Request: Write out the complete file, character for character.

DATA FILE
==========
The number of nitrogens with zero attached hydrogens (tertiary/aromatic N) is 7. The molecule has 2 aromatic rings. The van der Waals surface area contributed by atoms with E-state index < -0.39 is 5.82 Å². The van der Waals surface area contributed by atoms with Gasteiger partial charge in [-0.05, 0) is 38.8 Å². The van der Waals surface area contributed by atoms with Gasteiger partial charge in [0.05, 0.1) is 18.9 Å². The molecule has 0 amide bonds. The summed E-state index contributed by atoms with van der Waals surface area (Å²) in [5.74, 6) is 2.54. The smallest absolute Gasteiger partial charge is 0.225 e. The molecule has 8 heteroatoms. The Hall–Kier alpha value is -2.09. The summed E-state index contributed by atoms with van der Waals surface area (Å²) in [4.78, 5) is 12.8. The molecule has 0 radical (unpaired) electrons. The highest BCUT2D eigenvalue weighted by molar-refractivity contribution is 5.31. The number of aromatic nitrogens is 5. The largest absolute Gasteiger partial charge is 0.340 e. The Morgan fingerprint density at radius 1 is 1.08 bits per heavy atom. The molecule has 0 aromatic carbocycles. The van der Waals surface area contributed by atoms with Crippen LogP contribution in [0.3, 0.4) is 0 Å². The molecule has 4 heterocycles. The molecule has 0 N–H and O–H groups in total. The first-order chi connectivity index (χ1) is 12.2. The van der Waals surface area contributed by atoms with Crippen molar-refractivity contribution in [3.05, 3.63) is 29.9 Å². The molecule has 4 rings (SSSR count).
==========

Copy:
The number of nitrogens with zero attached hydrogens (tertiary/aromatic N) is 7. The molecule has 2 aromatic rings. The van der Waals surface area contributed by atoms with E-state index < -0.39 is 5.82 Å². The van der Waals surface area contributed by atoms with Gasteiger partial charge in [-0.05, 0) is 38.8 Å². The van der Waals surface area contributed by atoms with Gasteiger partial charge in [0.05, 0.1) is 18.9 Å². The molecule has 0 amide bonds. The summed E-state index contributed by atoms with van der Waals surface area (Å²) in [5.74, 6) is 2.54. The smallest absolute Gasteiger partial charge is 0.225 e. The molecule has 8 heteroatoms. The Hall–Kier alpha value is -2.09. The summed E-state index contributed by atoms with van der Waals surface area (Å²) in [4.78, 5) is 12.8. The molecule has 0 radical (unpaired) electrons. The highest BCUT2D eigenvalue weighted by molar-refractivity contribution is 5.31. The number of aromatic nitrogens is 5. The largest absolute Gasteiger partial charge is 0.340 e. The Morgan fingerprint density at radius 1 is 1.08 bits per heavy atom. The molecule has 0 aromatic carbocycles. The van der Waals surface area contributed by atoms with Crippen LogP contribution in [0.3, 0.4) is 0 Å². The molecule has 4 heterocycles. The molecule has 0 N–H and O–H groups in total. The first-order chi connectivity index (χ1) is 12.2. The van der Waals surface area contributed by atoms with Crippen molar-refractivity contribution in [3.05, 3.63) is 29.9 Å². The molecule has 4 rings (SSSR count).